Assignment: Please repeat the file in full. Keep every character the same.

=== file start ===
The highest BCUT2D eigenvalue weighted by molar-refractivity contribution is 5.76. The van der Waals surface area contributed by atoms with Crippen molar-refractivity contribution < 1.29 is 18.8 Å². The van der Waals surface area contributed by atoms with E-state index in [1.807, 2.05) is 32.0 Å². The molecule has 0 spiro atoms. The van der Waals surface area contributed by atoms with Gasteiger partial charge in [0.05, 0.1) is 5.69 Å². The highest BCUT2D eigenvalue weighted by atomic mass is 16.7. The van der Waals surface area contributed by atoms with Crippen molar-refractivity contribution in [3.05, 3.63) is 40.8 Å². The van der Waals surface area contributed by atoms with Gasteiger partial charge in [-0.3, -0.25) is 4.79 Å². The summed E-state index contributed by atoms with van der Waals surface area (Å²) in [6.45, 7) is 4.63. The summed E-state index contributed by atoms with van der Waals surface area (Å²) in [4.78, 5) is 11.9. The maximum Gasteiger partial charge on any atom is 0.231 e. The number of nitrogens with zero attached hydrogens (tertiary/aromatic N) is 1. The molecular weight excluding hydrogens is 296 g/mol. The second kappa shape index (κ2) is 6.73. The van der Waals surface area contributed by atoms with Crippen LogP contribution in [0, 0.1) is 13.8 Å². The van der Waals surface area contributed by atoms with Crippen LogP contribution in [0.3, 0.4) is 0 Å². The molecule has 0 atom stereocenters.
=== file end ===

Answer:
The highest BCUT2D eigenvalue weighted by molar-refractivity contribution is 5.76. The van der Waals surface area contributed by atoms with Crippen molar-refractivity contribution < 1.29 is 18.8 Å². The van der Waals surface area contributed by atoms with E-state index in [1.807, 2.05) is 32.0 Å². The molecule has 0 spiro atoms. The van der Waals surface area contributed by atoms with Gasteiger partial charge in [0.05, 0.1) is 5.69 Å². The highest BCUT2D eigenvalue weighted by atomic mass is 16.7. The van der Waals surface area contributed by atoms with Crippen molar-refractivity contribution in [3.05, 3.63) is 40.8 Å². The van der Waals surface area contributed by atoms with Gasteiger partial charge in [-0.3, -0.25) is 4.79 Å². The summed E-state index contributed by atoms with van der Waals surface area (Å²) in [6.45, 7) is 4.63. The summed E-state index contributed by atoms with van der Waals surface area (Å²) in [4.78, 5) is 11.9. The maximum Gasteiger partial charge on any atom is 0.231 e. The number of nitrogens with zero attached hydrogens (tertiary/aromatic N) is 1. The molecular weight excluding hydrogens is 296 g/mol. The second kappa shape index (κ2) is 6.73. The van der Waals surface area contributed by atoms with Crippen LogP contribution in [0, 0.1) is 13.8 Å². The van der Waals surface area contributed by atoms with Crippen LogP contribution in [0.3, 0.4) is 0 Å². The molecule has 0 atom stereocenters.